3. STEPHEN, b. 5th December, 1724 his heir.
    1. John, who m. Miss Whyte, dau. of Charles Whyte, esq. of Leix lip, and had a son,
        1. PHILIP, m. to the Hon. Anna Maria Plunket, daughter of Randall, thirteenth Lord Dunsany, and by her (who wedded, secondly, Captain Ryder Burton, R.N.) had one son, John, and two daughters; the younger of whom, Anna-Maria, m. in 1830, Thomas, present Lord Louth
        2. Charles, who m. his cousin, Miss Whyte, and has issue.
          • Ellen, m. to Peter Daly, esq. of Cloncagh, in the county of Galway.
          • Mary, m. to George Ryan, esq. of Inch, in the county of Tipperary.
          • Margaret, m. to Standish Barry, esq. of Lemlara, in the county of Cork, and is mother of Garret Standish Barry, esq. now M.P. for that shire
  4. Jane, m. to John Sheehy, esq. of Cork, and had a daughter, m. to Bryan Keating, esq. by whom she was mother of General Keating.
  5. Christiana, m. to James Lombard, esq. of the county of Cork, and had several daughters; of whom the youngest m. Daniel O’Connell, esq. of Ivragh, in the county of Kerry, and was mother of Charles O’Connell, esq. now M.P. for that shire. The eldest m. Daniel Cronin, esq. of the Park, in the county of Kerry.

The eldest son, STEPHEN ROCHE, esq. b. 5th December, 1724, succeeded his father in 1760. He m. first, Margaret, daughter of Richard Meade, esq. and had issue,

  1. JOHN, his successor.
  2. Richard, in holy orders, who cl. in 1805.
  3. George, successor to his brother, John.
  4. Anne, m. to Peter Long, esq. of Waterford, and had, with other children, a daughter, Margaret Long, who wedded first, James O’Brien, esq. of Limerick, and secondly Cornelius O’Brien, esq. M.P. for Clare; by the former of whom she had three sons,
  • John O’Brien, esq. of Elmville, in the county of Clare. who espoused Ellen, daughter of Jeremiah Murphy. esq. of Hyde Park, in Corkshire, and niece of the Right Rev. Doctor Murphy .
  • Peter O’Brien, esq. of Limerick, who m. Miss Shiel, sister of Richard L. Shiel, esq. M.P. for the county of Tipperary.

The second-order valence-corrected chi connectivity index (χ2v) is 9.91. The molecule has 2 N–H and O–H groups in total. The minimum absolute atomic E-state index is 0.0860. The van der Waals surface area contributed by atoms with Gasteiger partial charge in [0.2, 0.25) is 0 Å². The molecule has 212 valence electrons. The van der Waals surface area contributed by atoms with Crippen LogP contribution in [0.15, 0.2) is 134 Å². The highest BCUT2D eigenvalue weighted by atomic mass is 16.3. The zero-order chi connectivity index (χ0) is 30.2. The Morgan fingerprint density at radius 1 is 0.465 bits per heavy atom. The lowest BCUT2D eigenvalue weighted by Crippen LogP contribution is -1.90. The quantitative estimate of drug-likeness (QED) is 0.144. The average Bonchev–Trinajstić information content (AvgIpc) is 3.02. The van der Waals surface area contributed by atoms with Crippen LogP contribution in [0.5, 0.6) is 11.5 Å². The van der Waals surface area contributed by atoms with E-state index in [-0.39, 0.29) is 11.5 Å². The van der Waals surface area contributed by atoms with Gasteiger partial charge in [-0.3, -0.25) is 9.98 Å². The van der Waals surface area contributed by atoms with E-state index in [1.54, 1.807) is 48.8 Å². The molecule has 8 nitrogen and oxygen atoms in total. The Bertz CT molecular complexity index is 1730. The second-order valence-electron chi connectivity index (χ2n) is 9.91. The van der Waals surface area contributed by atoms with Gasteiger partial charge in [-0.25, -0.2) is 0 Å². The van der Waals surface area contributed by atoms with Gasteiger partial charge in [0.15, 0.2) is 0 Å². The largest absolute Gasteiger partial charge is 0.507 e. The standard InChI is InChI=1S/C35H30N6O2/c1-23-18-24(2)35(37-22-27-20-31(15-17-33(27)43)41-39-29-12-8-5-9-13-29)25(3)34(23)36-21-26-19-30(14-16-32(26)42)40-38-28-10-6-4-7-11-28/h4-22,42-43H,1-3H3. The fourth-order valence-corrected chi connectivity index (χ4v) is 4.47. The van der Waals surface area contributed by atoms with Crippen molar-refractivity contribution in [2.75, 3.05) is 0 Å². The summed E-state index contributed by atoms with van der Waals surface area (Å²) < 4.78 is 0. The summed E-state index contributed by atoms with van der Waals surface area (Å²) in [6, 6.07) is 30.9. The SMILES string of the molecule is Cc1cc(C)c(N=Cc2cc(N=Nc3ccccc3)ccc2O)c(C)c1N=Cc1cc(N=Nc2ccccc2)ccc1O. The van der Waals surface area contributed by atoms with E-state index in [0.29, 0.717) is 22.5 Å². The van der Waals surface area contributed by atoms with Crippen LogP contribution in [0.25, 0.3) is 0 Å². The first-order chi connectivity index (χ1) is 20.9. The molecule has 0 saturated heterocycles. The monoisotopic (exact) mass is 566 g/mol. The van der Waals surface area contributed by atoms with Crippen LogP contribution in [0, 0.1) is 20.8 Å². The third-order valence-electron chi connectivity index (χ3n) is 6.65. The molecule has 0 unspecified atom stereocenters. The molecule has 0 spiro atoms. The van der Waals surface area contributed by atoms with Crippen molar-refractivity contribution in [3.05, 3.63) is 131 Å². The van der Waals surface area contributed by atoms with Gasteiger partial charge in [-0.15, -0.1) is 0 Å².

• James O’Brien, esq. barrister-at-law.

 

5.Mary , m. to Peter Grehan,(b 1749) esq. of Dublin, and had issue,

  1. Thady Grehan, married and has issue.
  2. Stephen Grehan, who m. Miss Ryan, of Inch. and has issue.
  3. Margaret, (widow of John Joyce. esq.) a nun at Galway.
  4. Anne Grehan, m. to Thomas Segrave, esq. of the family of Cabra, and had, with other issue, two daughters,
  • Mary Segrave,m. to Nicholas Whyte, esq. late high sheriff of Downshire.
  • Anne-Frances Segrave, m. in 1826, to the Hon. William Browne, brother of the Earl of Kenmare.
  1. Mary Grehan, m. to Hubert Dolphin, esq. of the county of Galway, and has issue.
  2. Helen Grehan, m. to Alexander Sherlock, esq. of Killespie, in the county of Waterford, and has issue.
  3. Lucy Grehan, m. to Christopher Gallwey, esq. of Killarney, and has issue.

Stephen Roche espoused secondly, Sarah, daughter and co-heiress of John O’Bryen. esq. of Moyvanine and Clounties, both in the county of Limerick, chief of the O’Bryens, of Arran, lineal descendants of Brien Borroimhe, and had issue,

  1. STEPHEN, of Killarney, now in possession of the ancient estates of Moyvanine and Clounties, m. Maria, daughter of John Moylan, esq. of Cork, and has issue,
  1. STEPHEN, m. Eleanor, eldest daughter and co-heiress of the late Thomas Reddington  esq. of Rye Hill, in the county of Galway.
  2. John.
  3. Mary, a nun
  4. Sarah, m. to John Howley  esq. assistant barrister for the King’s County
  5. Anne – unmarried
  6. Helena – unmarried
  7. Harriet, m. to Daniel Cronin, esq, late high sheriff for Kerry.
  1. Thomas, of Limerick, m. Hellen, daughter of John Ankettle, esq. and has issue,